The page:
Always a pleasure to visit Amsterdam, even though every year it seems the cab fares from the hotel to the RAI center get more random (€11 on the first day, €15 on the second, €20 on the third…I had to cry uncle at 25!)
This year’s event served as a predictably solid playground and portend of “What’s Big” for the foreseeable future. Here’s my quick view of the Top 5 IBC 2010 trends:
Connectible Everything: TV isn’t just for TV anymore, that’s for sure. Little screens, medium screens, big screens – all with IP plumbing, all shouldering in for a shot at becoming a viable new way to experience television. From smart phones to iPads and tablets, to laptops, PCs and “old fashioned HDTV’s,” the way ahead is strewn with connected devices, all wanting to be video-proficient.
Remote Control Variations:Sure, we’ve been seeing gesture-based navigation for a while now, but mostly as an oddity; a cool-but-expensive-looking side show. Seems more real now. Ditto for free-space remotes. Watch for this to pop even bigger in early November, when Microsoft releases its Xbox Kinect – think Wii without the handhelds.
Point That Thing Anywhere:Speaking of remotes, it also seems like we’re on a brink, of sorts, in how the TV remote “talks” to the TV. Forever and ever, we’ve used infrared. Now, more and more RF, and even Blu-Tooth. It means this: We’ll no longer have to point directly at the set-top or TV. Aim the thing backwards over your head, still get a channel change. Not quite Jimi Hendrix playing the guitar behind his back, but close.
Goodbye, Grid-Guide: More screens wanting to be video-proficient necessitates a navigation environment that’s suitable for different screen sizes. If you’re a service provider wanting to extend subscription video to those connected devices, you’ll need a way to keep your look-and-feel, on screens measuring 2.5 inches, up to the 50-inch flat-screen.
Soft Landing, Please: Connectible everything is great, but not if it means ripping out and replacing the triple-digit millions of legacy digital devices, already installed in homes around the world. Migrating to IP video – not flash-cutting – is a big deal for anyone sitting on the giant capital investment that is legacy set-tops and modems.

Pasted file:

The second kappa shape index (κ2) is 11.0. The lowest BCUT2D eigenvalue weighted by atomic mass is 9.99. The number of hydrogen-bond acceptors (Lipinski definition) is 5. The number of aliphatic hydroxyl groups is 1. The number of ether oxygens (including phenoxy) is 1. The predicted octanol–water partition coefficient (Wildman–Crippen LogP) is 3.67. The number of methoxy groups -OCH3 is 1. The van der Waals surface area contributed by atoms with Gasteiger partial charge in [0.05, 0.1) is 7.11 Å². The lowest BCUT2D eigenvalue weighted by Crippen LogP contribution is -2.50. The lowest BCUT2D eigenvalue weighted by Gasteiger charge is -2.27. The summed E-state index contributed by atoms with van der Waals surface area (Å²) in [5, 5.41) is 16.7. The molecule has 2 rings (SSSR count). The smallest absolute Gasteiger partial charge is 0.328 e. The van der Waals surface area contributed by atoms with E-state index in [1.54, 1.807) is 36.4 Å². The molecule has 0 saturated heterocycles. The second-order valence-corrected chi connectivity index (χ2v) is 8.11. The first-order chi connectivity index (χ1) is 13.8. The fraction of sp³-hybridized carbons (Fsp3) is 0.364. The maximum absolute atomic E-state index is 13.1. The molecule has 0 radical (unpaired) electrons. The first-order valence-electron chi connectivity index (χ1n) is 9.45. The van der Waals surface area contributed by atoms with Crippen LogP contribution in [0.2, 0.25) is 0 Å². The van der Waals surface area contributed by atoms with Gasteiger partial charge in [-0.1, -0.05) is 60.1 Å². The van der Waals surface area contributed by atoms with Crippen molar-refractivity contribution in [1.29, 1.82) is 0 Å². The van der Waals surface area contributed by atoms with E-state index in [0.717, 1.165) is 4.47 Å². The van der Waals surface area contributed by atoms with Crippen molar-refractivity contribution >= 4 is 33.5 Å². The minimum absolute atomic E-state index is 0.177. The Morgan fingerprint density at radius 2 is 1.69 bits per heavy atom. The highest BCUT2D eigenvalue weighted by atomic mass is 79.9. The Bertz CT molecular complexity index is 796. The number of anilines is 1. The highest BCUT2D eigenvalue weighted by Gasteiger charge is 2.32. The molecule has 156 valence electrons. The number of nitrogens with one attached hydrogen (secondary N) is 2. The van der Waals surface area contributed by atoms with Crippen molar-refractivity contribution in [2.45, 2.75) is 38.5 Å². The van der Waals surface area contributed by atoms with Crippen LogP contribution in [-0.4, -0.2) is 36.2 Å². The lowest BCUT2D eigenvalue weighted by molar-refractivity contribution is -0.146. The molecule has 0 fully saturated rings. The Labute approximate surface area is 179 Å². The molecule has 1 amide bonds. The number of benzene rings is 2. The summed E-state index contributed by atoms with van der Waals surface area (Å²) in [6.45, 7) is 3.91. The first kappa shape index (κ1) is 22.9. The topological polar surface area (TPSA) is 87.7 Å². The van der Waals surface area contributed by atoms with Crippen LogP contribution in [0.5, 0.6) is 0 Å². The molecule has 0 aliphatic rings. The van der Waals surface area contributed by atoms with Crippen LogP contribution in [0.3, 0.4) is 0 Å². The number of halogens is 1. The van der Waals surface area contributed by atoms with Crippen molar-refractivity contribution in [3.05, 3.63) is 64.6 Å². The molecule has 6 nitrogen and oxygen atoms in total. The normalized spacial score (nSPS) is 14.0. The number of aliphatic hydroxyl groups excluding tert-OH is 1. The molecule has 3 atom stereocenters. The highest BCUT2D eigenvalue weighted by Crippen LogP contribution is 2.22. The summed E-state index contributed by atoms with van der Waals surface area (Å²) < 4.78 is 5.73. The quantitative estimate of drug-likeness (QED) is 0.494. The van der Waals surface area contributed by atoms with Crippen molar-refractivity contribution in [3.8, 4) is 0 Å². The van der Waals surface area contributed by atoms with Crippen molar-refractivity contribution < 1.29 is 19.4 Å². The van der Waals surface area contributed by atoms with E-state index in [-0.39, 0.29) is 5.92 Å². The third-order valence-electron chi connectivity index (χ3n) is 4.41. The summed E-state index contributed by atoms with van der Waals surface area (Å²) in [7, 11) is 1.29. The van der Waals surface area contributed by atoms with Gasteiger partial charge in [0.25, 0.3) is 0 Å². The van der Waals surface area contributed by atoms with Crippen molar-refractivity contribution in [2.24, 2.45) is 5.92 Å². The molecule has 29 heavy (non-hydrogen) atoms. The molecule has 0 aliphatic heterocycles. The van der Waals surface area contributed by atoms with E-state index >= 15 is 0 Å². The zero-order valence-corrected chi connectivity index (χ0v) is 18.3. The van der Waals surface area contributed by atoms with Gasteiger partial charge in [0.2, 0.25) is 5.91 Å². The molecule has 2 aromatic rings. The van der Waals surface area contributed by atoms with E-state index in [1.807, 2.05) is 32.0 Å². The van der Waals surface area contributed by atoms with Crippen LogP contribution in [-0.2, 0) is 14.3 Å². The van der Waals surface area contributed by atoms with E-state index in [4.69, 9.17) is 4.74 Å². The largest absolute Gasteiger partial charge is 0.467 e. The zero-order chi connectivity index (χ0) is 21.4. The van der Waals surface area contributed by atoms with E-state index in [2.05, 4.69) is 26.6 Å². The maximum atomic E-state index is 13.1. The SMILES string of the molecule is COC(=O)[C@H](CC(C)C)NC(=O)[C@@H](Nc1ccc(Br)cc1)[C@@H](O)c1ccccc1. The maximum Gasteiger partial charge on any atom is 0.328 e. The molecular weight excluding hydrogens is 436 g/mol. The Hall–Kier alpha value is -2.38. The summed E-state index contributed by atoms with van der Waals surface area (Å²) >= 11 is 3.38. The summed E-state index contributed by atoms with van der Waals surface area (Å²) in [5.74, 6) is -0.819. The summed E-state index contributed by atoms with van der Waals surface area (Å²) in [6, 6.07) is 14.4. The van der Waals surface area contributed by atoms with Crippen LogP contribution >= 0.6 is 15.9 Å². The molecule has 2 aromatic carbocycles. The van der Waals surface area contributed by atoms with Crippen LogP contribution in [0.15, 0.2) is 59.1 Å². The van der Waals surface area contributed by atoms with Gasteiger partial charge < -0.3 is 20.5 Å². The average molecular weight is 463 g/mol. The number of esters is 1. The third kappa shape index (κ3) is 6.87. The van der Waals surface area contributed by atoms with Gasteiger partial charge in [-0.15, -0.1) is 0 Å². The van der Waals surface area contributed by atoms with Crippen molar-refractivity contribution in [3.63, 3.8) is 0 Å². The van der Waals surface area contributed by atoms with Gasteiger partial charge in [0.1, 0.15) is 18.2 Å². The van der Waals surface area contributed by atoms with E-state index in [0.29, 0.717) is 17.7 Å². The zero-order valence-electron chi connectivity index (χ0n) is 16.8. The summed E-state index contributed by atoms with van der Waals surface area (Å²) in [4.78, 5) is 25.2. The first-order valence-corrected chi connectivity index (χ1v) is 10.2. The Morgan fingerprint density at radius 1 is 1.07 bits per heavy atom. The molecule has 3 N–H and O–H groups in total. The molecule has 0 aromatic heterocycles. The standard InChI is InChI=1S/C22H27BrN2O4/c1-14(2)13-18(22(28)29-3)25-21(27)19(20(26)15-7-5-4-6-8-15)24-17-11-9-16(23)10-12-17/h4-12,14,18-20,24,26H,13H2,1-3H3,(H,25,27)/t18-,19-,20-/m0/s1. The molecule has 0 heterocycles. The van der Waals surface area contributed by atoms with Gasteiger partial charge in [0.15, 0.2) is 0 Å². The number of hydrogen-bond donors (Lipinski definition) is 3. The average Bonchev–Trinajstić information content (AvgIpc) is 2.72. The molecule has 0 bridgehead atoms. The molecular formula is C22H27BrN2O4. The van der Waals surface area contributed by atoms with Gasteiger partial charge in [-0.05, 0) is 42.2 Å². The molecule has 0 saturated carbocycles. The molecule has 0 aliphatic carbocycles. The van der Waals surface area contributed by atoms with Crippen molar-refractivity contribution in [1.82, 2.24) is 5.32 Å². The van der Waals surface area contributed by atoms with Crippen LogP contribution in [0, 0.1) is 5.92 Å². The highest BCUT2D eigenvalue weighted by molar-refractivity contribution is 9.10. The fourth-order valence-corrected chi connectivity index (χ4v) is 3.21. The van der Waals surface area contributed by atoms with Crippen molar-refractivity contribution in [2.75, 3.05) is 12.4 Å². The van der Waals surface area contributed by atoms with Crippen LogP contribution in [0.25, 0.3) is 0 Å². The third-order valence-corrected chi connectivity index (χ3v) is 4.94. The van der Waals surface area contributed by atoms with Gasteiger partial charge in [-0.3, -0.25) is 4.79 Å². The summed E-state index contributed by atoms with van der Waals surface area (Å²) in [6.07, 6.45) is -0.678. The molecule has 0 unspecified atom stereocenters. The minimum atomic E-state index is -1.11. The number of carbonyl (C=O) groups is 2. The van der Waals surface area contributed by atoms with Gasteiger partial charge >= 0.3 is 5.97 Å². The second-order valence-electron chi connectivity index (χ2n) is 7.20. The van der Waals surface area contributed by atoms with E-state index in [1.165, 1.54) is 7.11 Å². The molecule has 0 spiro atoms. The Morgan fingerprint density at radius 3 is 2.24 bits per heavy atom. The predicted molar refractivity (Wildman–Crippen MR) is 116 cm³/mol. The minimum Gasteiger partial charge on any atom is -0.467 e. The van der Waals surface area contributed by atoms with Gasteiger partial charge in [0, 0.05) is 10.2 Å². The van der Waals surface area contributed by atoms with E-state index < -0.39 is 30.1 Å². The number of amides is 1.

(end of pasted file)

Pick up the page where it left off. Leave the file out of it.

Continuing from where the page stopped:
In a final post from the show floor (ok, really it’s the exit this time), I give some parting thoughts on the Cisco team’s past few days and some key themes and takeaways resulting from the more than 250 customer meetings, and yes, I do say that devices are becoming less relevant and I use the “e” word liberally.
The mobile communications market is in a great state of transition.
Mobile operators’ are addressing a variety of new opportunities and challenges that are impacting their business architecture. To take advantage of the business opportunities and address the challenges requires a technical architecture that delivers high performance, high intelligence and high availability.
Cisco recently accepted a challenge from Light Reading and testing firm EANTC to submit to an independent, public test of a complete network capable of supporting all generations of mobile network technologies, while delivering the capabilities and attributes that are required in this evolving market.
The test looked at our comprehensive IP next-generation mobile network, including mobile backhaul, which encompassed solutions from cell sites to the mobile service nodes; the network core, which looked at connections among service functions and to the Internet; and the “mobile core” or in other words, the intelligent packet gateways.
Bicycles, Bicycles, Bicycles: With dedicated bike paths being adjacent to the street and thousands of bell-ring people using them (often while texting, smoking, having their kids in the front and a friend sitting on the back), getting across the street is like playing a first-person game of “Frogger: the Human Edition.”
Buses handle driving off-road: I’m not used to seeing luxury buses driving through the mud, much less riding in them – but thousands of IBC’ers found out first-hand when the bus route was under construction, that the big buses can handle driving off-road through a muddy field just fine. Look for them next in an upcoming rally race.
Air conditioning is a good thing, even in Holland: Surprisingly warm this week, Amsterdam was flat out hot while inside the RAI center, with tons of equipment in full operation and even more people in close proximity to one another (not to mention wearing wool suits…)
Beer and coffee seem to be their own food groups here: No time during a day is either out of fashion – perhaps it’s because both are consumed in quantity and that the stein-drinking lunch-goers don’t need mid-afternoon naps…
There is no way to look cool in 3D glasses: None. Nada. Nyet. Nein. My failed attempts are just that. Failed attempts. Here’s hoping that Ray-ban goes big into the 3D glasses production business soon. (Wayfarer for me, please!)